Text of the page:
I very much enjoyed this return to the Glitter Band, before the melding plague turns it into The Rust Belt. Tom Dreyfus is much as he was before, a bit more worn, a bit more careful. Sparver and Ng and Aumonier and others reappear, and have grown as well.
The plot starts out at a great pace, with two interwoven story threads: The current emergency, and a tale of two teens from 30 years or so before the current action. Perhaps you might think you have solved the central mystery at some point in the book (but you haven't), and the pieces of the puzzle are presented well in succession, gradually building a picture of the crime and it's origins.
By 3/4 of the way through the book, you realise that the ending is going to be more complex in it's origins than you might have first thought. The ending itself is a bit flat, a bit rushed, with an info-dump a la Agatha Christie summations - not my favourite way to come to a solution in a mystery.
As always, Reynolds' prose and plotting are good, his technology is wonderful, and the characters are interesting and sympathetic.
This is a grand addition to the Revelation Space we all love from Reynolds. 4.5-stars, minus 0.5 for the somewhat flat ending.
Notes and quotes:
Yet there was something different about it today –a kind of pearly glimmer to its details, an inherent lack of focus, as if he saw it through tear-stained eyes. Fine, glinting threads seemed to bind its elements, as if a spider had been crawling around it overnight, trying to fix a web to its endlessly shifting geometry.
A tale of hereditary power, of arrogance in the face of the inevitability of human flaws, of the hubris of kings, of the futile denial of entropy itself.
That was the trouble with having a gift, though –however fairly or unfairly it had been acquired. Sooner or later one felt obliged to use it.
The first Dreyfus novel was just over 500 pages long, but left the reader wanting more. It could have expanded easily by another 200 pages Sadly, the new novel featuring Dreyfus and the other Panoply operatives is about 100 pages shorter than its predecessor, but feels like it should have been another 100 pages shorter. As other reviewers have said, the pace plods, in an irritating, episodic style, resembling a TV cop show. The mystery is intriguing, but seems to unfold at an interminable snail's pace. This is the only Reynolds I have read where I felt an almost irresistible urge to skip over parts to get back to the more interesting bits.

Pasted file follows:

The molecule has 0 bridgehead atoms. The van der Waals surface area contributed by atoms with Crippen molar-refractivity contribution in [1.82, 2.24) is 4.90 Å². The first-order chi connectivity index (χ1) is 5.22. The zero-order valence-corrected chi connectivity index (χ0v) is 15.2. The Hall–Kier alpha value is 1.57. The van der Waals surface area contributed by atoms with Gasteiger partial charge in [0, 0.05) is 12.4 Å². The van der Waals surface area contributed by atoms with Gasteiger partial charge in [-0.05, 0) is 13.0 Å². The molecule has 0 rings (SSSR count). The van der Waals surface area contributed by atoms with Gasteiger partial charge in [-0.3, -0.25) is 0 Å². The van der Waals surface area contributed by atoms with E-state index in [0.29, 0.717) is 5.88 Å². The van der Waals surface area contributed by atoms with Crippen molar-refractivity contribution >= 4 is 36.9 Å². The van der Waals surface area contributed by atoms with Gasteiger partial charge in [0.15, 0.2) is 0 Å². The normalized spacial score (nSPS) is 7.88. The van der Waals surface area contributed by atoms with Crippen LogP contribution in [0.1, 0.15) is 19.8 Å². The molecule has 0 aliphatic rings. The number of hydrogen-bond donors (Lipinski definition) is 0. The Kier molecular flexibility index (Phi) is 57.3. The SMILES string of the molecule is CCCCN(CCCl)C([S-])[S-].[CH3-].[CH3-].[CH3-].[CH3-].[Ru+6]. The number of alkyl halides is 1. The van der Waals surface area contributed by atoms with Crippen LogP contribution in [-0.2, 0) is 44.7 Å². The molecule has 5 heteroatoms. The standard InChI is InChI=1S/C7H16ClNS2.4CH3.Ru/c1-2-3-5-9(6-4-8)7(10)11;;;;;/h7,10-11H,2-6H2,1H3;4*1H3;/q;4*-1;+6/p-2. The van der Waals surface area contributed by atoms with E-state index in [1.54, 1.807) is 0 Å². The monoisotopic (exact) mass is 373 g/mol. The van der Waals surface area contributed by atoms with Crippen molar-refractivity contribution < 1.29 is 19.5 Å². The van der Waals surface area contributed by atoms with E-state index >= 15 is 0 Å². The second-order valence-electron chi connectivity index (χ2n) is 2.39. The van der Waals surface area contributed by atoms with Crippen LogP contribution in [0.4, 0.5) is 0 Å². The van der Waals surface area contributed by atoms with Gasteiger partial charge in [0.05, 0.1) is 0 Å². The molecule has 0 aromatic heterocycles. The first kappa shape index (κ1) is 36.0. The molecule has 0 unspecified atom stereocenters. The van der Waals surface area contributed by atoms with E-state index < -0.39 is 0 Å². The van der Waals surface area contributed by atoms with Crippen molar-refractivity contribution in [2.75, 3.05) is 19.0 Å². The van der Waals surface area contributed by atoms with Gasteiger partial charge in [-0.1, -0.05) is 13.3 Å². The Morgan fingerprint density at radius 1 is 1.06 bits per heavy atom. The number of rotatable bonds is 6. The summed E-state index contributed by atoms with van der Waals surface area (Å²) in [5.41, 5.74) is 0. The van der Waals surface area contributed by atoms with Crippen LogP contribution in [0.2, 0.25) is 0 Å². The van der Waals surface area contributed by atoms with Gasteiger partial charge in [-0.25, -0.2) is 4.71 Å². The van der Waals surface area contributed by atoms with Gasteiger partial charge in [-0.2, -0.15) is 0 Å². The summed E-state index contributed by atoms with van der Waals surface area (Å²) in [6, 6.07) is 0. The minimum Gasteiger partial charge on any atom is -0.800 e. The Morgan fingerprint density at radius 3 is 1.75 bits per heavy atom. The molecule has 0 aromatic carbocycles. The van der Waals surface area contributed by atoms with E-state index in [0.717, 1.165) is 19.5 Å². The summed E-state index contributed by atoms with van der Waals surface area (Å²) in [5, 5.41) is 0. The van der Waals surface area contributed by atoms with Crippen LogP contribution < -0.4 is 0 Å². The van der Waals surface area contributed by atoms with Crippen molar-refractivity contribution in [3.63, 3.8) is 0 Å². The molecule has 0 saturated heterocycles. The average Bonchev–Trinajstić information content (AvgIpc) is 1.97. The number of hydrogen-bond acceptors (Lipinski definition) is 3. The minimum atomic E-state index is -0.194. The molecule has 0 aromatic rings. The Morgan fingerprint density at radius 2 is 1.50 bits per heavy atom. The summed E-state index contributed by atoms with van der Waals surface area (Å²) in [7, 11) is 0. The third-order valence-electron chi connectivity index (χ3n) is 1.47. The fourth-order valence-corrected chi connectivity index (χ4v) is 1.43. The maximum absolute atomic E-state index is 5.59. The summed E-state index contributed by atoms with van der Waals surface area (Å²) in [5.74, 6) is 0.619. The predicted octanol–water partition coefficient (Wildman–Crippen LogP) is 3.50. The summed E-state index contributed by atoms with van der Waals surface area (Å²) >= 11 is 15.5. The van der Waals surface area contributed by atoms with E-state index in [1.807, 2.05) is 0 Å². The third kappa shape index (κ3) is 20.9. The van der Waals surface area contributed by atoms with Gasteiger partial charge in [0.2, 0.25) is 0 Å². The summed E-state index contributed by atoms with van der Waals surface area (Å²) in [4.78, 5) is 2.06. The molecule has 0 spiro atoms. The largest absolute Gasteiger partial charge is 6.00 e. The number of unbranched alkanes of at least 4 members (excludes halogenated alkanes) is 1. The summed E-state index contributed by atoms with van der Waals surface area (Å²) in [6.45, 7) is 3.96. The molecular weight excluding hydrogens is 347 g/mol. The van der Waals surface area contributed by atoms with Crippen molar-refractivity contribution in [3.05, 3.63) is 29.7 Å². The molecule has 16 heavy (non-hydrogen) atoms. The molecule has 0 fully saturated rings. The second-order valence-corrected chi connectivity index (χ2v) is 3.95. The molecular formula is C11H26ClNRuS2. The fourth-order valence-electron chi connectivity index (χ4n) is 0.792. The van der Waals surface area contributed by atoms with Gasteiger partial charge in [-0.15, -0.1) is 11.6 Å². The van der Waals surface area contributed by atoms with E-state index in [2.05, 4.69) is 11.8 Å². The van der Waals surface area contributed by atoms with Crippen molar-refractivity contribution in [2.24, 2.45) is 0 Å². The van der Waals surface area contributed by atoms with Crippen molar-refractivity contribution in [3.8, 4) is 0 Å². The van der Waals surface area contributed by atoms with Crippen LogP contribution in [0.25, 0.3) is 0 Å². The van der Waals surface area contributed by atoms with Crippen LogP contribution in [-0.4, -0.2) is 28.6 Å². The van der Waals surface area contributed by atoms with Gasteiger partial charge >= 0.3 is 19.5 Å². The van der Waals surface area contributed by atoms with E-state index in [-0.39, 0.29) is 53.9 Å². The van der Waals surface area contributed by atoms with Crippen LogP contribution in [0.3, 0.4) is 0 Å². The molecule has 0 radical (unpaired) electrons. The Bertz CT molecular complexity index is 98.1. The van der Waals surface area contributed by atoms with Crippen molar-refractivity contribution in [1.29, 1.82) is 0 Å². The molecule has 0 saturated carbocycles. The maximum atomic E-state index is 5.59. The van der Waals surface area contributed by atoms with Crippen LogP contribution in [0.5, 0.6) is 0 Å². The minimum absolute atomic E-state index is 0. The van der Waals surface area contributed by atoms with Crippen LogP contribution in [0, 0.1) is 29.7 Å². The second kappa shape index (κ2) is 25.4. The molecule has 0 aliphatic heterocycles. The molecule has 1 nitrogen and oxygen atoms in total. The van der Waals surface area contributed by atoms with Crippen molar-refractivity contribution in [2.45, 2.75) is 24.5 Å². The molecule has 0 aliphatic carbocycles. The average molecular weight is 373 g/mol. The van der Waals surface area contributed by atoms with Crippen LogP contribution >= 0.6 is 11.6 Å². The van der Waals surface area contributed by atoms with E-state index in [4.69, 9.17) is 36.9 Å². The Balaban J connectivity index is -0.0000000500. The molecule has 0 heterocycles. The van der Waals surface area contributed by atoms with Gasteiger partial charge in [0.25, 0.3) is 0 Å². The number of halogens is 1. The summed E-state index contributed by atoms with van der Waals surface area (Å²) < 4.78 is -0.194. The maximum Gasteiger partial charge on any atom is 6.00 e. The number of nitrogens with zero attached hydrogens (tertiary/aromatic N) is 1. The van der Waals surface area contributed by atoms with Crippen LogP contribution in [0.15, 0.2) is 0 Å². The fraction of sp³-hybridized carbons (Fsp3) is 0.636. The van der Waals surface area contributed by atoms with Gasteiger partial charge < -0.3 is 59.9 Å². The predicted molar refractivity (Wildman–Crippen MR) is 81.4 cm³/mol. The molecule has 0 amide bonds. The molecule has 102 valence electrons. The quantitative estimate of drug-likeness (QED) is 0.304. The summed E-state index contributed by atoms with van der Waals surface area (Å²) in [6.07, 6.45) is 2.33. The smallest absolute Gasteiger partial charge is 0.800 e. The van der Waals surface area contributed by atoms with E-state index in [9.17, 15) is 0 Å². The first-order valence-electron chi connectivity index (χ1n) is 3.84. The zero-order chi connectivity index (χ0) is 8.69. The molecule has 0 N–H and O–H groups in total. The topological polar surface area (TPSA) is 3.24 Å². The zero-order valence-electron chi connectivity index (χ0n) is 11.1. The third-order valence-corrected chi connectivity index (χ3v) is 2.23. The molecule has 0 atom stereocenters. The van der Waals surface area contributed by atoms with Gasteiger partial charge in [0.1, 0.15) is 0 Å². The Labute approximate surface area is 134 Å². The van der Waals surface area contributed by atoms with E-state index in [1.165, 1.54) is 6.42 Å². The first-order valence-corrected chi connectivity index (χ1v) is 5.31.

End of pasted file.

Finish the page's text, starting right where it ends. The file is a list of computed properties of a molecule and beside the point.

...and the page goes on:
When the focus is on Dreyfus, things are fine. The other characters Reynolds has revived from the first book just aren't as interesting. Parts of the plot are either badly explained, or don't make any sense. The denoument is quite spectacular, but the climactic showdown between the Voi twins, and its conclusion, is eerily reminiscent of the end of Cronenberg's 'Scanners' - again, the first time I have come across something in a Reynolds novel or story that didn't feel wholly original.
I will still look out for Reynolds work with interest, but - please - no more 'Prefect Dreyfus Emergencies'.
In some ways its just a detective story, but the context of the Revelation Space universe gives it an interesting twist. The ending itself is not entirely surprising, but satisfying nonetheless.
I would love Mr Reynolds to revive some of the edgier themes in this series - civilisation limiting, the ultras etc, but would certainly be content with another in the Dreyfus series.